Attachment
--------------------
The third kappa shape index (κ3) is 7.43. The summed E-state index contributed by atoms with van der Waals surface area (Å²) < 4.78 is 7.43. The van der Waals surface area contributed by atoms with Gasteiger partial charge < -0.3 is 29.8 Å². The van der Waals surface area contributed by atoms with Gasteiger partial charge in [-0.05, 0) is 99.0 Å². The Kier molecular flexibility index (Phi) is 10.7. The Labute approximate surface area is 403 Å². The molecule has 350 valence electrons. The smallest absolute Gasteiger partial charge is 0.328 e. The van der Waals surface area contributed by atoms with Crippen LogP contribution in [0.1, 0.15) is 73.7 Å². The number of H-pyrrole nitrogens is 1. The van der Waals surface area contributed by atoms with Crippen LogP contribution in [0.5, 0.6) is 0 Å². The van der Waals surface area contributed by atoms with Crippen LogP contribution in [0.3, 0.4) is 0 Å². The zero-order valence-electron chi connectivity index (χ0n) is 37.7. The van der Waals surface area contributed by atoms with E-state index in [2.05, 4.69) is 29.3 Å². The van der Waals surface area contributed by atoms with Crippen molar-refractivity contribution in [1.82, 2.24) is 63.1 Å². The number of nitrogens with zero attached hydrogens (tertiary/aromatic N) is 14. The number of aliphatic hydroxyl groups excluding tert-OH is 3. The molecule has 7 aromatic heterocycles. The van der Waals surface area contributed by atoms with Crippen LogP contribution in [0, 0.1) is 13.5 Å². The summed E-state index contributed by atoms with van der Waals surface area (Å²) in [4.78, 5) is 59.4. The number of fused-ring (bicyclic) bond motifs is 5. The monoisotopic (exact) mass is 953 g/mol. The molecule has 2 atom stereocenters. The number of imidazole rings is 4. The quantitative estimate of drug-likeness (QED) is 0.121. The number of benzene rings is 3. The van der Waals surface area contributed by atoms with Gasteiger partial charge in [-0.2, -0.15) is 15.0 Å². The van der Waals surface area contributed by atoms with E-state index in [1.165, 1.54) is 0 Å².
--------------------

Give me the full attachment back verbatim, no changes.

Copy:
The third kappa shape index (κ3) is 7.43. The summed E-state index contributed by atoms with van der Waals surface area (Å²) < 4.78 is 7.43. The van der Waals surface area contributed by atoms with Gasteiger partial charge < -0.3 is 29.8 Å². The van der Waals surface area contributed by atoms with Gasteiger partial charge in [-0.05, 0) is 99.0 Å². The Kier molecular flexibility index (Phi) is 10.7. The Labute approximate surface area is 403 Å². The molecule has 350 valence electrons. The smallest absolute Gasteiger partial charge is 0.328 e. The van der Waals surface area contributed by atoms with Crippen LogP contribution in [0.1, 0.15) is 73.7 Å². The number of H-pyrrole nitrogens is 1. The van der Waals surface area contributed by atoms with Crippen LogP contribution in [0.5, 0.6) is 0 Å². The van der Waals surface area contributed by atoms with Crippen LogP contribution in [0.3, 0.4) is 0 Å². The zero-order valence-electron chi connectivity index (χ0n) is 37.7. The van der Waals surface area contributed by atoms with E-state index in [2.05, 4.69) is 29.3 Å². The van der Waals surface area contributed by atoms with Crippen molar-refractivity contribution in [1.82, 2.24) is 63.1 Å². The number of nitrogens with zero attached hydrogens (tertiary/aromatic N) is 14. The number of aliphatic hydroxyl groups excluding tert-OH is 3. The molecule has 7 aromatic heterocycles. The van der Waals surface area contributed by atoms with Crippen LogP contribution in [0, 0.1) is 13.5 Å². The summed E-state index contributed by atoms with van der Waals surface area (Å²) in [4.78, 5) is 59.4. The number of fused-ring (bicyclic) bond motifs is 5. The monoisotopic (exact) mass is 953 g/mol. The molecule has 2 atom stereocenters. The number of imidazole rings is 4. The quantitative estimate of drug-likeness (QED) is 0.121. The number of benzene rings is 3. The van der Waals surface area contributed by atoms with Gasteiger partial charge in [-0.2, -0.15) is 15.0 Å². The van der Waals surface area contributed by atoms with E-state index in [1.165, 1.54) is 0 Å².